Lung cancer screening could be the impetus to help some cigarette smokers quit, according to a Mayo Clinic study to be published in the Dec. 1, 2003, issue of the journal Cancer.
One year after undergoing lung cancer screening, 14 percent of smokers in the study had stopped smoking. "That quit rate is double what we would expect to see in a community sample of smokers," says Matthew Clark, Ph.D., Mayo Clinic clinical psychologist and a lead investigator in the study.
Participants did not receive counseling or treatment to encourage smoking cessation.
The American Cancer Society doesnt recommend routine screenings for lung cancer, even among high-risk individuals. While screenings offer promise, studies havent proven that they decrease the number of deaths from lung cancer, says James Jett, M.D., a Mayo Clinic pulmonary medicine specialist and an investigator in the study.
Mayo Clinic seeks patients for lung cancer screening study
Research to develop more effective lung cancer screening is ongoing. Mayo Clinic and other health-care centers across the country are recruiting patients for a study that compares the effectiveness of CT scans and chest X-rays to screen for lung cancer. Individuals interested in participating can call 888-885-7503.
Participants need to be between ages 55 and 74, smokers or former smokers and have no history of cancer. Smokers do not need to stop smoking to participate in this study.
Shelly Plutowski 507-284-5005 (days) 507-284-2511 (evenings) e-mail: email@example.com
Shelly Plutowski | EurekAlert!
Biofilm discovery suggests new way to prevent dangerous infections
23.05.2017 | University of Texas at Austin
Another reason to exercise: Burning bone fat -- a key to better bone health
19.05.2017 | University of North Carolina Health Care
The world's highest gain high power laser amplifier - by many orders of magnitude - has been developed in research led at the University of Strathclyde.
The researchers demonstrated the feasibility of using plasma to amplify short laser pulses of picojoule-level energy up to 100 millijoules, which is a 'gain'...
Staphylococcus aureus is a feared pathogen (MRSA, multi-resistant S. aureus) due to frequent resistances against many antibiotics, especially in hospital infections. Researchers at the Paul-Ehrlich-Institut have identified immunological processes that prevent a successful immune response directed against the pathogenic agent. The delivery of bacterial proteins with RNA adjuvant or messenger RNA (mRNA) into immune cells allows the re-direction of the immune response towards an active defense against S. aureus. This could be of significant importance for the development of an effective vaccine. PLOS Pathogens has published these research results online on 25 May 2017.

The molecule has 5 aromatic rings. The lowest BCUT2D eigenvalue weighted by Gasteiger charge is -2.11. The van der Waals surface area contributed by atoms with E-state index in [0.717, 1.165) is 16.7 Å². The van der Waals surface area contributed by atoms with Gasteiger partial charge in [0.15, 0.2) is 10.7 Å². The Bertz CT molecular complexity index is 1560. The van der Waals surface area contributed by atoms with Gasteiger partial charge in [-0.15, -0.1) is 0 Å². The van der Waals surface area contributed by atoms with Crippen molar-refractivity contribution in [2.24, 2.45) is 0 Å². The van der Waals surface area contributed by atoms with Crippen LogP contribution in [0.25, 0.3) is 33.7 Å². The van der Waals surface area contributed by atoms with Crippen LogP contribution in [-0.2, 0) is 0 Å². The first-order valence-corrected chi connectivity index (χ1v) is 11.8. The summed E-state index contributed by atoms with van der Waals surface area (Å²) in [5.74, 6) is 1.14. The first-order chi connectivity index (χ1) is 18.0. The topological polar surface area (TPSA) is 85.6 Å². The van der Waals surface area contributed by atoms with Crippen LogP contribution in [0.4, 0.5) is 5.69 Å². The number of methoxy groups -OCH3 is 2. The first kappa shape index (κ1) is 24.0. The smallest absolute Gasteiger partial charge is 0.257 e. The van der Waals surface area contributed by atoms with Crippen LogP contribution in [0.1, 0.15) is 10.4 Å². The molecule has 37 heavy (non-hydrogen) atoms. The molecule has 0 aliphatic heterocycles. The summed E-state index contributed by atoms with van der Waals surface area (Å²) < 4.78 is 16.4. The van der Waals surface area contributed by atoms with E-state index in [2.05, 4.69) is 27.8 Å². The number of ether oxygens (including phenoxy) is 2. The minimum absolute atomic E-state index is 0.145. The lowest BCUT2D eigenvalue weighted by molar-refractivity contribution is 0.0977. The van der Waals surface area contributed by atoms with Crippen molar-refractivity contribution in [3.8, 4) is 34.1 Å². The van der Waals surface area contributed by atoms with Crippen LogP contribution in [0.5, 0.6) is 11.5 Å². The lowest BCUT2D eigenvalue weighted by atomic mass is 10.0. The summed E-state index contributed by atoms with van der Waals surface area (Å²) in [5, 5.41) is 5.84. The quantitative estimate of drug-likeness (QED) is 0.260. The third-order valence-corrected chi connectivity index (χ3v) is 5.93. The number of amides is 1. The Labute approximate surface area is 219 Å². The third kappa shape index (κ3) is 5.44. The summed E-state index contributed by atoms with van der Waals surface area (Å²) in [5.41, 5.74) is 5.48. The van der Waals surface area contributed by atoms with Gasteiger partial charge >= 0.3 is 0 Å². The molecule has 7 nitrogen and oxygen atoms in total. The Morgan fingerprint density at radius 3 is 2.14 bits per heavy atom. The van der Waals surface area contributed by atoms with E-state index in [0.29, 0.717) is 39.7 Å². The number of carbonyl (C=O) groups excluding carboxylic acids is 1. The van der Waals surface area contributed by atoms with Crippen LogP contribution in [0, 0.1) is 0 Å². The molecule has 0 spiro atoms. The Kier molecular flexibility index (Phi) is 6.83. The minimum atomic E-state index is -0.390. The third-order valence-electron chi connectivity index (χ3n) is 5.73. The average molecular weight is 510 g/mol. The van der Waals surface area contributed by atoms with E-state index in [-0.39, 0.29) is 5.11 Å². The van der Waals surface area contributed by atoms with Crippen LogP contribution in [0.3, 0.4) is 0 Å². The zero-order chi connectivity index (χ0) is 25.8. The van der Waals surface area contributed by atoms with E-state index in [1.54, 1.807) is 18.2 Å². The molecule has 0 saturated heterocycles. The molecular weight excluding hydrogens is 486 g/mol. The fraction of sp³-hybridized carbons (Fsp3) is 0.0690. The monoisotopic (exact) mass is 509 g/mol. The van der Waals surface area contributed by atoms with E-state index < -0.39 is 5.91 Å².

Staphylococcus aureus (S. aureus) is a bacterium that colonizes by far more than half of the skin and the mucosa of adults, usually without causing infections....
Physicists from the University of Würzburg are capable of generating identical looking single light particles at the push of a button. Two new studies now demonstrate the potential this method holds.
The quantum computer has fuelled the imagination of scientists for decades: It is based on fundamentally different phenomena than a conventional computer....
An international team of physicists has monitored the scattering behaviour of electrons in a non-conducting material in real-time. Their insights could be beneficial for radiotherapy.
We can refer to electrons in non-conducting materials as ‘sluggish’. Typically, they remain fixed in a location, deep inside an atomic composite. It is hence...
Two-dimensional magnetic structures are regarded as a promising material for new types of data storage, since the magnetic properties of individual molecular building blocks can be investigated and modified. For the first time, researchers have now produced a wafer-thin ferrimagnet, in which molecules with different magnetic centers arrange themselves on a gold surface to form a checkerboard pattern. Scientists at the Swiss Nanoscience Institute at the University of Basel and the Paul Scherrer Institute published their findings in the journal Nature Communications.
Ferrimagnets are composed of two centers which are magnetized at different strengths and point in opposing directions. Two-dimensional, quasi-flat ferrimagnets...
24.05.2017 | Event News
23.05.2017 | Event News
22.05.2017 | Event News
30.05.2017 | Life Sciences
30.05.2017 | Power and Electrical Engineering
29.05.2017 | Earth Sciences